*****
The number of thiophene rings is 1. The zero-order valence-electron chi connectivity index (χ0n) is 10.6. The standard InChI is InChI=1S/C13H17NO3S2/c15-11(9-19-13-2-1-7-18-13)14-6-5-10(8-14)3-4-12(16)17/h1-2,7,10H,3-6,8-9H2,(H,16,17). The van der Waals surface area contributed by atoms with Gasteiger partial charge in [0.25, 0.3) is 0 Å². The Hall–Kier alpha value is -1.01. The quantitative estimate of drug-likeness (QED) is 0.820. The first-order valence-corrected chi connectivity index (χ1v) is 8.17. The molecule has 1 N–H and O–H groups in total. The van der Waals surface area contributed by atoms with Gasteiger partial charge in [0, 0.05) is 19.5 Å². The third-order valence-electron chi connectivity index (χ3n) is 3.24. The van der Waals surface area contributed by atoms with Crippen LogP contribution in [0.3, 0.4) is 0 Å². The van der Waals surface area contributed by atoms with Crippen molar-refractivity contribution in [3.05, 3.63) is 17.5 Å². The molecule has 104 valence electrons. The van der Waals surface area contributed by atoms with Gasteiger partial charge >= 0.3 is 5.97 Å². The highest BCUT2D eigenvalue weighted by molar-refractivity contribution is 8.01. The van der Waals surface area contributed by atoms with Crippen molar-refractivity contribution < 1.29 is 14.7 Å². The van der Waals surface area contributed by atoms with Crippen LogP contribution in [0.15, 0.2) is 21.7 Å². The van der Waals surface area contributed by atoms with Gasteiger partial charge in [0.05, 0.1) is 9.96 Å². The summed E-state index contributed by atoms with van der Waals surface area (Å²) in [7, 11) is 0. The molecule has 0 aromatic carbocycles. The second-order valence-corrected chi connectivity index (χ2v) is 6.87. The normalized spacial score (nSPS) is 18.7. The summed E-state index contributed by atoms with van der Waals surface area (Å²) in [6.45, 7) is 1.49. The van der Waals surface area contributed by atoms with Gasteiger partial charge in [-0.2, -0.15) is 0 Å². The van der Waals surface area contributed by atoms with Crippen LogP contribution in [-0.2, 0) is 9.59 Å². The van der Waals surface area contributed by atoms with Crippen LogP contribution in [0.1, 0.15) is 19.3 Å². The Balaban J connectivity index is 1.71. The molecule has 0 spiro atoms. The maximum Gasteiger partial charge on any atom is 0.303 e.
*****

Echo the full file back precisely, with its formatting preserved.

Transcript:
The number of thiophene rings is 1. The zero-order valence-electron chi connectivity index (χ0n) is 10.6. The standard InChI is InChI=1S/C13H17NO3S2/c15-11(9-19-13-2-1-7-18-13)14-6-5-10(8-14)3-4-12(16)17/h1-2,7,10H,3-6,8-9H2,(H,16,17). The van der Waals surface area contributed by atoms with Gasteiger partial charge in [0.25, 0.3) is 0 Å². The Hall–Kier alpha value is -1.01. The quantitative estimate of drug-likeness (QED) is 0.820. The first-order valence-corrected chi connectivity index (χ1v) is 8.17. The molecule has 1 N–H and O–H groups in total. The van der Waals surface area contributed by atoms with Gasteiger partial charge in [0, 0.05) is 19.5 Å². The third-order valence-electron chi connectivity index (χ3n) is 3.24. The van der Waals surface area contributed by atoms with Crippen LogP contribution in [0.3, 0.4) is 0 Å². The van der Waals surface area contributed by atoms with Crippen molar-refractivity contribution in [3.05, 3.63) is 17.5 Å². The molecule has 104 valence electrons. The van der Waals surface area contributed by atoms with Gasteiger partial charge >= 0.3 is 5.97 Å². The highest BCUT2D eigenvalue weighted by molar-refractivity contribution is 8.01. The van der Waals surface area contributed by atoms with Crippen molar-refractivity contribution < 1.29 is 14.7 Å². The van der Waals surface area contributed by atoms with Crippen LogP contribution in [0.15, 0.2) is 21.7 Å². The van der Waals surface area contributed by atoms with Gasteiger partial charge in [0.05, 0.1) is 9.96 Å². The summed E-state index contributed by atoms with van der Waals surface area (Å²) in [7, 11) is 0. The molecule has 0 aromatic carbocycles. The second-order valence-corrected chi connectivity index (χ2v) is 6.87. The normalized spacial score (nSPS) is 18.7. The summed E-state index contributed by atoms with van der Waals surface area (Å²) in [6.45, 7) is 1.49. The van der Waals surface area contributed by atoms with Gasteiger partial charge in [-0.2, -0.15) is 0 Å². The van der Waals surface area contributed by atoms with Crippen LogP contribution in [-0.2, 0) is 9.59 Å². The van der Waals surface area contributed by atoms with Crippen LogP contribution in [0.1, 0.15) is 19.3 Å². The Balaban J connectivity index is 1.71. The molecule has 0 spiro atoms. The maximum Gasteiger partial charge on any atom is 0.303 e.